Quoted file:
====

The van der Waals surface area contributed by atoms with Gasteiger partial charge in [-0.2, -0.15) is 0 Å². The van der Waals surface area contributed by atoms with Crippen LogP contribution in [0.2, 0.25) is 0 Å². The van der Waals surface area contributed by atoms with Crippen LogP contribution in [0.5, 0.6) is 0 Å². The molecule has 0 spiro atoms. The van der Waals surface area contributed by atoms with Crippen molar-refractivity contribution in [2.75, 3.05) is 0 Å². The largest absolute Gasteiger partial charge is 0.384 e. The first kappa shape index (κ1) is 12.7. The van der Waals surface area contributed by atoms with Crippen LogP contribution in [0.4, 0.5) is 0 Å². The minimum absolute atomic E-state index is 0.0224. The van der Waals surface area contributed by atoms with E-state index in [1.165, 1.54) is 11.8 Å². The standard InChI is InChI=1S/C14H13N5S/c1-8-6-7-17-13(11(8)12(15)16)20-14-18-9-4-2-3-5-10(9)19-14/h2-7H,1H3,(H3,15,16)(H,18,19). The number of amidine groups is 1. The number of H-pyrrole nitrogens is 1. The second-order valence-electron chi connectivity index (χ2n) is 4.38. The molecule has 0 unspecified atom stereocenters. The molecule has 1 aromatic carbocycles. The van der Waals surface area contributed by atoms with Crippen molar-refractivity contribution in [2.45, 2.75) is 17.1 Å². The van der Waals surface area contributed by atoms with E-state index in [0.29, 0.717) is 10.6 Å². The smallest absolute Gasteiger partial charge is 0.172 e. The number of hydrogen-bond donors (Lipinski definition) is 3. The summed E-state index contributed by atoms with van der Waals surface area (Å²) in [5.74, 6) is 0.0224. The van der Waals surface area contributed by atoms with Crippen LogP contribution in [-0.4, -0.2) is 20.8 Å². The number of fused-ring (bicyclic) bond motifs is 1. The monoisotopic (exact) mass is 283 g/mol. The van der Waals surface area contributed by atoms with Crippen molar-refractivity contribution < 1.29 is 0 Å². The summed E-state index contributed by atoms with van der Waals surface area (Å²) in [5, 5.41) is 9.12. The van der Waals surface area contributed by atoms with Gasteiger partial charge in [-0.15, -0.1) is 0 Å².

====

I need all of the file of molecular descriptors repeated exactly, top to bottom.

The van der Waals surface area contributed by atoms with Gasteiger partial charge in [-0.2, -0.15) is 0 Å². The van der Waals surface area contributed by atoms with Crippen LogP contribution in [0.2, 0.25) is 0 Å². The van der Waals surface area contributed by atoms with Crippen LogP contribution in [0.5, 0.6) is 0 Å². The molecule has 0 spiro atoms. The van der Waals surface area contributed by atoms with Crippen molar-refractivity contribution in [2.75, 3.05) is 0 Å². The largest absolute Gasteiger partial charge is 0.384 e. The first kappa shape index (κ1) is 12.7. The van der Waals surface area contributed by atoms with Crippen LogP contribution in [0.4, 0.5) is 0 Å². The minimum absolute atomic E-state index is 0.0224. The van der Waals surface area contributed by atoms with E-state index in [1.165, 1.54) is 11.8 Å². The standard InChI is InChI=1S/C14H13N5S/c1-8-6-7-17-13(11(8)12(15)16)20-14-18-9-4-2-3-5-10(9)19-14/h2-7H,1H3,(H3,15,16)(H,18,19). The number of amidine groups is 1. The number of H-pyrrole nitrogens is 1. The second-order valence-electron chi connectivity index (χ2n) is 4.38. The molecule has 0 unspecified atom stereocenters. The molecule has 1 aromatic carbocycles. The van der Waals surface area contributed by atoms with Crippen molar-refractivity contribution in [2.45, 2.75) is 17.1 Å². The van der Waals surface area contributed by atoms with E-state index in [0.29, 0.717) is 10.6 Å². The smallest absolute Gasteiger partial charge is 0.172 e. The number of hydrogen-bond donors (Lipinski definition) is 3. The summed E-state index contributed by atoms with van der Waals surface area (Å²) in [5.74, 6) is 0.0224. The van der Waals surface area contributed by atoms with Crippen LogP contribution in [-0.4, -0.2) is 20.8 Å². The number of fused-ring (bicyclic) bond motifs is 1. The monoisotopic (exact) mass is 283 g/mol. The van der Waals surface area contributed by atoms with Crippen molar-refractivity contribution < 1.29 is 0 Å². The summed E-state index contributed by atoms with van der Waals surface area (Å²) in [5, 5.41) is 9.12. The van der Waals surface area contributed by atoms with Gasteiger partial charge in [-0.15, -0.1) is 0 Å².